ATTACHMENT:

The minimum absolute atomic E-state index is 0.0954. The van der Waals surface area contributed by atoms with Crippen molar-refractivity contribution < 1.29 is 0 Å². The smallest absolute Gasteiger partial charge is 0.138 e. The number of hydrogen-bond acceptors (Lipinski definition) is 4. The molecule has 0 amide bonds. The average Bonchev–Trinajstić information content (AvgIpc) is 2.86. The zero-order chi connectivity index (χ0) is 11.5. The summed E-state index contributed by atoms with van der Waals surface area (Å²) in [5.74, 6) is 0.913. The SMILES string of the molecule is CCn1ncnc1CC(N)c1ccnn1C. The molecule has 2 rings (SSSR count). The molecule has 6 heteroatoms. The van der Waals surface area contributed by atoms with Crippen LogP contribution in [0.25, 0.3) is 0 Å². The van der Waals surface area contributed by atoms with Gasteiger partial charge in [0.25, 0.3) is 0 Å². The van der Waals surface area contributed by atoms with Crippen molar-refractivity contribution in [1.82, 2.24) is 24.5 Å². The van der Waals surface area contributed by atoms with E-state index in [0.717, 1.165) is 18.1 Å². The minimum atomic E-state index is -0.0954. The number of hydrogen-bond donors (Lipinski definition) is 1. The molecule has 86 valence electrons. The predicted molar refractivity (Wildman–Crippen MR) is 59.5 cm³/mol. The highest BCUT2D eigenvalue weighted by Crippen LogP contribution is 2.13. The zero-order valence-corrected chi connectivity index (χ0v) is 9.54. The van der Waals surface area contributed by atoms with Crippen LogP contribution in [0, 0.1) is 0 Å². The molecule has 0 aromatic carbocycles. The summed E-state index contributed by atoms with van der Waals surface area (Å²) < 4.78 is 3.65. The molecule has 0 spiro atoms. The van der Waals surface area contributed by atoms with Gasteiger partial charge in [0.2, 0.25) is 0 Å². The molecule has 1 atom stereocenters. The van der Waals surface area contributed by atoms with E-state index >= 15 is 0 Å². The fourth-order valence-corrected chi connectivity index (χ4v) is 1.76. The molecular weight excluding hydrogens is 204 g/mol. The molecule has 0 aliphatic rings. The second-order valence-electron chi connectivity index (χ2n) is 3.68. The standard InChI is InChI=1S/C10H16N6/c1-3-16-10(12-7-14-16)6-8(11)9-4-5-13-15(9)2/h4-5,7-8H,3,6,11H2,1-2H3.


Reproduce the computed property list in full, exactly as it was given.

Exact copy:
The minimum absolute atomic E-state index is 0.0954. The van der Waals surface area contributed by atoms with Crippen molar-refractivity contribution < 1.29 is 0 Å². The smallest absolute Gasteiger partial charge is 0.138 e. The number of hydrogen-bond acceptors (Lipinski definition) is 4. The molecule has 0 amide bonds. The average Bonchev–Trinajstić information content (AvgIpc) is 2.86. The zero-order chi connectivity index (χ0) is 11.5. The summed E-state index contributed by atoms with van der Waals surface area (Å²) in [5.74, 6) is 0.913. The SMILES string of the molecule is CCn1ncnc1CC(N)c1ccnn1C. The molecule has 2 rings (SSSR count). The molecule has 6 heteroatoms. The van der Waals surface area contributed by atoms with Crippen LogP contribution in [0.25, 0.3) is 0 Å². The van der Waals surface area contributed by atoms with Gasteiger partial charge in [0.25, 0.3) is 0 Å². The van der Waals surface area contributed by atoms with Crippen molar-refractivity contribution in [1.82, 2.24) is 24.5 Å². The van der Waals surface area contributed by atoms with E-state index in [0.717, 1.165) is 18.1 Å². The minimum atomic E-state index is -0.0954. The number of hydrogen-bond donors (Lipinski definition) is 1. The molecule has 86 valence electrons. The predicted molar refractivity (Wildman–Crippen MR) is 59.5 cm³/mol. The highest BCUT2D eigenvalue weighted by Crippen LogP contribution is 2.13. The zero-order valence-corrected chi connectivity index (χ0v) is 9.54. The van der Waals surface area contributed by atoms with Crippen LogP contribution in [0, 0.1) is 0 Å². The molecule has 0 aromatic carbocycles. The summed E-state index contributed by atoms with van der Waals surface area (Å²) < 4.78 is 3.65. The molecule has 0 spiro atoms. The van der Waals surface area contributed by atoms with Gasteiger partial charge in [0.2, 0.25) is 0 Å². The molecule has 1 atom stereocenters. The van der Waals surface area contributed by atoms with E-state index >= 15 is 0 Å². The fourth-order valence-corrected chi connectivity index (χ4v) is 1.76. The molecular weight excluding hydrogens is 204 g/mol. The molecule has 0 aliphatic rings. The second-order valence-electron chi connectivity index (χ2n) is 3.68. The standard InChI is InChI=1S/C10H16N6/c1-3-16-10(12-7-14-16)6-8(11)9-4-5-13-15(9)2/h4-5,7-8H,3,6,11H2,1-2H3.